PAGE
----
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Vice President Kamala Harris will meet virtually with Guatemalan President Alejandro Giammattei Monday as the migrant crisis on the southern border continues to spiral out of control.
The two “will discuss working together to address immediate relief needs of the Guatemalan people as well as deepening cooperation on migration,” the White House said.
The virtual summit, announced last week, is scheduled for 4 p.m. Monday.
On Tuesday, Harris will then take part in a virtual roundtable hosted by the US Embassy in Guatemala City with “representatives from Guatemalan community-based organizations,” her chief spokeswoman and senior adviser Symone Sanders said last week.
The meeting “will underscore the importance of placing the Guatemalan people at the center of solutions to root causes of migration.”
Harris, who confirmed last week that she was planning a trip to the region, but not the US border itself, is also narrowing down a date to visit, the White House said last Wednesday.
While exact dates have not yet been made available, the vice president will travel to the Northern Triangle countries — Guatemala, El Salvador and Honduras — in the month of June.
The Biden administration’s undoing of former President Donald Trump’s border policies has prompted a flood of Central American and Mexican illegal migrants at the US border, including thousands of unescorted children.
Central Americans looking for refuge from the Northern Triangle countries have taken these policy moves, as well as the overwhelmingly more welcoming tone from Democrats, as a sign that President Biden is inviting them to cross the border.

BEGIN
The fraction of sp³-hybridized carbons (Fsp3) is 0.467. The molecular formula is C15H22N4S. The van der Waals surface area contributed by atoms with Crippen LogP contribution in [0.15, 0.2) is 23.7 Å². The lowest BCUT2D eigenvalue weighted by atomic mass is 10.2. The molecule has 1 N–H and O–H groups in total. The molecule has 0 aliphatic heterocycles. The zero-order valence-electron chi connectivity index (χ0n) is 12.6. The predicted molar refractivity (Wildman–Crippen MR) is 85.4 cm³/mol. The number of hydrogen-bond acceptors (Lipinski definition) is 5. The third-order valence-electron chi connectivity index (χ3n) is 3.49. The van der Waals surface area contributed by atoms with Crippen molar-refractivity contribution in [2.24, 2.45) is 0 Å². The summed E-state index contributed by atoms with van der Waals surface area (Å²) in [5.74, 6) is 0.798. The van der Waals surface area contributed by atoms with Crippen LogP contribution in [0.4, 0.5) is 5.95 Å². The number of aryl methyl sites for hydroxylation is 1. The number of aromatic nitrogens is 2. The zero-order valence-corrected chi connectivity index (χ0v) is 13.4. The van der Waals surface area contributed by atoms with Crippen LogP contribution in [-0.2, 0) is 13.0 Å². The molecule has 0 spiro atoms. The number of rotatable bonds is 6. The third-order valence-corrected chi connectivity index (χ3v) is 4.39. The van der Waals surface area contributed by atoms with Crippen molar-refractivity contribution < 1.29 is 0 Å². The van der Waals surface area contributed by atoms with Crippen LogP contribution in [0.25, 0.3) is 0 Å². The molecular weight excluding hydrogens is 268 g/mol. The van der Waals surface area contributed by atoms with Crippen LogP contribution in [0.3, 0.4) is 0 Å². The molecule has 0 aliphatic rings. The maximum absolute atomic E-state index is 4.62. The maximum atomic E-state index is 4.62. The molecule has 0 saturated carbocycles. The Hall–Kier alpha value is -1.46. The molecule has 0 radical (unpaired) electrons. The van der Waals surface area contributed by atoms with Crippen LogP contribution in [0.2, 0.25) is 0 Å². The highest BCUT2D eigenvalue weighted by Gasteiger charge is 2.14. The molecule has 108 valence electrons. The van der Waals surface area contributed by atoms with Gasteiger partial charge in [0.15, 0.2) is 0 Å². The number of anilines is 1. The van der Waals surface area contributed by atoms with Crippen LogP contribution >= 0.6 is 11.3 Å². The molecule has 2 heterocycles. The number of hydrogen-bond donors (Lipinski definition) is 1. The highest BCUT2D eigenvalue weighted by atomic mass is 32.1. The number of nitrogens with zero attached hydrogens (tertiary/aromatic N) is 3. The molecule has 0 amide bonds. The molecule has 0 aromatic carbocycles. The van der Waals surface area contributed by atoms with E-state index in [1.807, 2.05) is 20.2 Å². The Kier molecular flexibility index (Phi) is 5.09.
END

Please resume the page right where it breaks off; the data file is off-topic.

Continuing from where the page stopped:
Insisting that the border was not facing a crisis, Homeland Security Secretary Alejandro Mayorkas said in early March that the problems the agency faced should be blamed on the previous administration.
The data, however, overwhelmingly shows that migrants were flooding the border because they believed Biden would welcome them with open arms.
Late last month, Mexican President Andrés Manuel López Obrador blamed the new president for the crisis, arguing that the “expectations” he set left migrants with the perception that they would be let into the US.
As the crisis heated up, Biden tapped his vice president to address the diplomatic measures related to its “root causes.”
Speaking to reporters earlier this month while hosting a roundtable of experts on the Northern Triangle countries, Harris explained why she planned to travel to those countries but not to the US border.
“The president has asked Secretary Mayorkas to address what is going on at the border, and he has been working very hard at that and is showing some progress,” the vice president replied.
“I have been asked to lead the issue of dealing with root causes in the Northern Triangle, similar to what then-Vice President [Joe Biden] did many years ago.”
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